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Re: [Public WebGL] The Newly Expanded Color Space Issue
On Sep 7, 2010, at 11:14 AM, Steve Baker wrote:
> Chris Marrin wrote:
>> On Sep 7, 2010, at 10:19 AM, Steve Baker wrote:
>>> I think we have to take this one teeny-tiny step at a time. First, let
>>> us establish once and for all what color space GLSL shaders operate in.
>> Let me give a much simpler answer than I think you're looking for. I can say with complete and utter certitude that a GLSL shader can operate in any color space it chooses to operate in. I could make my shader work in a CIE 1976 (L*, a*, b*) color space if I so chose. And as long as I did the appropriate conversions on output, everything would would be correct to within the precision limits of the system. It might be exceedingly difficult, and maybe even impossible to do with complete mathematical accuracy. But it is the beauty of shaders that they allow you to do virtually anything.
> That's is PRECISELY why I want someone to answer those three questions
> rather than just shooting more long emails at each other.
Sorry to disappoint you. I have neither the expertise, nor the time to become a sufficient expert to give correct answers to your questions, if any such answers even exist. And those answers are not necessary to our conversation. Please read on.
> So please - I beg of you - if you believe what you just wrote then
> please answer my three questions, simply and directly and with actual
> code examples. I don't think you can do that...I don't think anyone
> can...and that means that I firmly believe that what you just wrote is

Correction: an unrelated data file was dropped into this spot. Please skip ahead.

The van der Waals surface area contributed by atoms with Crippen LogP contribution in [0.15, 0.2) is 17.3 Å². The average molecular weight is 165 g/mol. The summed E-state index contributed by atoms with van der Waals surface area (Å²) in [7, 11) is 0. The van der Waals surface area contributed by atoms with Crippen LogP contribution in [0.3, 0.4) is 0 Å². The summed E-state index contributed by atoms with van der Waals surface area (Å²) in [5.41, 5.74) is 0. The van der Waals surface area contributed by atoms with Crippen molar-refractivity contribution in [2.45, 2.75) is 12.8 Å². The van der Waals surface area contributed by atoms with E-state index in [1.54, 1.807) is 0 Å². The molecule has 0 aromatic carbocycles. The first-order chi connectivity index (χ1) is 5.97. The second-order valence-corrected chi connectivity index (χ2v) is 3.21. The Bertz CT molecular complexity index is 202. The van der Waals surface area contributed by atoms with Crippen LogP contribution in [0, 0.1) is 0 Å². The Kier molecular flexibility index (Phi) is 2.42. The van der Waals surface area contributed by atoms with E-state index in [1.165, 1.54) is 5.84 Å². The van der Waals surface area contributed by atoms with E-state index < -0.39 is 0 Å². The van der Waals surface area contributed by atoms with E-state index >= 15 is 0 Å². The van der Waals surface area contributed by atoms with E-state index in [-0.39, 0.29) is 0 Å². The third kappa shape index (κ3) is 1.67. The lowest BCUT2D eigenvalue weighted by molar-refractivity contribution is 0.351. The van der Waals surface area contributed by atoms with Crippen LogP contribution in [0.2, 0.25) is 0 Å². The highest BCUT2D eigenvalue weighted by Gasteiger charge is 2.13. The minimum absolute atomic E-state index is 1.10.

> 100% incorrect. So - please, please, pretty-please-with-sugar-on-top,
> if you believe that what you just wrote is true - then you can easily
> answer my three simple, practical programming questions and thereby
> silence my complaints once and for all.
While this is a consensus driven process, the goal of this discussion is not to silence your complaints. We all have to accept that our opinions are just that. The most important goal is that we all agree that WebGL is a sufficient solution for a large number of problems. Threats of abandoning WebGL notwithstanding, that is the best we can do or we will never have a WebGL spec.
> That's the only way this situation can be clearly resolved.
There's one thing I think it's important to make clear. There is no "situation" to be resolved here. If we made no changes at all WebGL would still be a very useful and powerful tool. What we are trying to do here is to make it possible for WebGL to be applicable to a wider range of problems. This conversation started because we believed it would be useful for authors to be able to ensure that images could get into texture memory unchanged. It's hopefully clear to all now the value of that feature and I hope to see it added to the spec soon.
In the course of that conversation it became clear that the color space used by the WebGL drawing buffer was not well defined. Furthermore there was controversy about what the "right" format for the drawing buffer is. It became clear that there was no "right" format, so I proposed we let the author choose between two obvious choices. I'm not sure how answering your math quiz changes that proposal. But others seem to think it is a reasonable compromise.
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